Established in 1848 as the Western Lunatic Asylum of Kentucky in Hopkinsville, the original tract of land, “Spring Hill,” was composed of 386 acres and was purchased for $1,971.50 — $5.14 per acre. Citizens of Hopkinsville raised money for the land, according to the hospital’s history. The first patients were admitted in 1854 and by 1860 there were approximately 200 patients. On November 31st, 1861 a fire caused extensive damage to the main building; while there were no serious injuries, one male patient burned to death after he ran back to his room and locked himself in. Several patients ran away from the hospital into the community but were later returned. Since the fire left the hospital without adequate living quarters, some of the stable patients were returned home to their families. Paying male and female patients were relocated to hotels. The non-paying male and female patients had to stay elsewhere. The boarding house of Bethel College was purchased and non-paying female patients were housed there. The non-paying male patients returned to the campus and stayed in the engineering house; log cabins were later built to help ease with the overcrowding. Employees were required to live in the hallways with patients 24/7. The winter following the fire proved to be difficult for patients and employees and nearly every attendant at the hospital resigned their positions because of the added stress and demands.
During the Civil War, staff were required to go between locations to bring supplies to female and male patients. Unfortunately, the staff were harassed by both Union and Confederate soldiers; some were captured and forced into batter while nearly all of the supplies were stolen. A confederate general made a deal with hospital superintendent Dr. James Rodman where an unknown number of Confederate soldiers were treated at the hospital for injuries received in combat and some were buried in the property.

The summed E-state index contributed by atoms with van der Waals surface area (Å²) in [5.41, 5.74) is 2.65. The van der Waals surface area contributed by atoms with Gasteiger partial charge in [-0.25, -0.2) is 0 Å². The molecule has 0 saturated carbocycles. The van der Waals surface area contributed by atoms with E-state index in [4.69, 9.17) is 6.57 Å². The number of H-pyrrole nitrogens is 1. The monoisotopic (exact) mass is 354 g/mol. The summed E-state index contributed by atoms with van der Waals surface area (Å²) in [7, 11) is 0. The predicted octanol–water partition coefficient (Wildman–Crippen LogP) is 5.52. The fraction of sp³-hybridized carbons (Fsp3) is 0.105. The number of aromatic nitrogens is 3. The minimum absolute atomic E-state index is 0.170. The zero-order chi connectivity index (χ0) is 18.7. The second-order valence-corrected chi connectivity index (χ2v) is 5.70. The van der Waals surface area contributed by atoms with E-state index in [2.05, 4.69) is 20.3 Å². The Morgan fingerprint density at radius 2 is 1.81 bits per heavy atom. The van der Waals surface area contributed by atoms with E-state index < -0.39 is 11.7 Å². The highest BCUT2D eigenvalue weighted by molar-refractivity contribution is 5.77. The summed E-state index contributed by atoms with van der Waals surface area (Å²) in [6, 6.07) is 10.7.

The hospital was rebuilt and had 2 wings added by 1867. By 1880, the hospital had about 400 patients. In 1919, the name was changed to Western State Hospital and patient population was around 1,500. Through the 1950s, the number of patients steadily increased to a peak of 2,200 in 1953.
As with other state psychiatric hospitals throughout the country, the patient numbers began to decline and farming operations ceased in the early 1960s.
Western State Hospital is still in operation today utilizing the original Kirkbride building.
Contributed by Phil T., Shawn L. and Susan A.
Some newspaper images are from historical archives of The Courier-Journal (Louisville, Kentucky). Some photos are provided from former annual reports of the hospital to the Commonwealth of Kentucky. All other photos were obtained, donated, or copied from state and hospital archives or personal collections. Please contact us before using any photographs or images on this website. We do not own the copyrights to all photos and those photos we do own require written permission before any use.
This work is licensed under a Creative Commons Attribution-NonCommercial-NoDerivatives 4.0 International License.